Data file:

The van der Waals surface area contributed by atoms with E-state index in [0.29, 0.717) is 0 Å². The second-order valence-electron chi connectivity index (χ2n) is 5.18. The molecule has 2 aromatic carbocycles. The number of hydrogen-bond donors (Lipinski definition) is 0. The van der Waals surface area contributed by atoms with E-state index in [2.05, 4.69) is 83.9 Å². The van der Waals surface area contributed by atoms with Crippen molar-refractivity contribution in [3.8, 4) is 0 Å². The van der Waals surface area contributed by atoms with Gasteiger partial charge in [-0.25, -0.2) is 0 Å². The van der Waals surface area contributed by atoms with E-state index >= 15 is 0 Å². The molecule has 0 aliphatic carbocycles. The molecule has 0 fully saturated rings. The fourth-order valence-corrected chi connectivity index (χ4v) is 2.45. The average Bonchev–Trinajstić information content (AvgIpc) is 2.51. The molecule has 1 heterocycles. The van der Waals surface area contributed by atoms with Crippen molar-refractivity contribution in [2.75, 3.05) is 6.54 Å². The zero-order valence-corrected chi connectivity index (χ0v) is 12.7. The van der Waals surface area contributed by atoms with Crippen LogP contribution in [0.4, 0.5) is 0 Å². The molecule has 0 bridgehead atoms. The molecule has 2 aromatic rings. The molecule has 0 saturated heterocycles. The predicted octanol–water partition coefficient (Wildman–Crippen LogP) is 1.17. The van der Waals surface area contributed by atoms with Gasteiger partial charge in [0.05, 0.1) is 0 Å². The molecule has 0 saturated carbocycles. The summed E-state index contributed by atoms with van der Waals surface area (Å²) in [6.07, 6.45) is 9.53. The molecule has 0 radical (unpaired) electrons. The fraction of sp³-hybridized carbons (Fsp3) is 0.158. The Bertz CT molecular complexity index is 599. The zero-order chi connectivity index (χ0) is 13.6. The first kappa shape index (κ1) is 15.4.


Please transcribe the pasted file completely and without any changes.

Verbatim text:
The van der Waals surface area contributed by atoms with E-state index in [0.29, 0.717) is 0 Å². The second-order valence-electron chi connectivity index (χ2n) is 5.18. The molecule has 2 aromatic carbocycles. The number of hydrogen-bond donors (Lipinski definition) is 0. The van der Waals surface area contributed by atoms with E-state index in [2.05, 4.69) is 83.9 Å². The van der Waals surface area contributed by atoms with Crippen molar-refractivity contribution in [3.8, 4) is 0 Å². The van der Waals surface area contributed by atoms with Gasteiger partial charge in [-0.25, -0.2) is 0 Å². The van der Waals surface area contributed by atoms with E-state index >= 15 is 0 Å². The molecule has 0 aliphatic carbocycles. The molecule has 0 fully saturated rings. The fourth-order valence-corrected chi connectivity index (χ4v) is 2.45. The average Bonchev–Trinajstić information content (AvgIpc) is 2.51. The molecule has 1 heterocycles. The van der Waals surface area contributed by atoms with Crippen molar-refractivity contribution in [2.75, 3.05) is 6.54 Å². The zero-order valence-corrected chi connectivity index (χ0v) is 12.7. The van der Waals surface area contributed by atoms with Crippen LogP contribution in [0.4, 0.5) is 0 Å². The molecule has 0 bridgehead atoms. The molecule has 2 aromatic rings. The molecule has 0 saturated heterocycles. The predicted octanol–water partition coefficient (Wildman–Crippen LogP) is 1.17. The van der Waals surface area contributed by atoms with Gasteiger partial charge in [0.05, 0.1) is 0 Å². The molecule has 0 saturated carbocycles. The summed E-state index contributed by atoms with van der Waals surface area (Å²) in [6.07, 6.45) is 9.53. The molecule has 0 radical (unpaired) electrons. The fraction of sp³-hybridized carbons (Fsp3) is 0.158. The Bertz CT molecular complexity index is 599. The zero-order chi connectivity index (χ0) is 13.6. The first kappa shape index (κ1) is 15.4.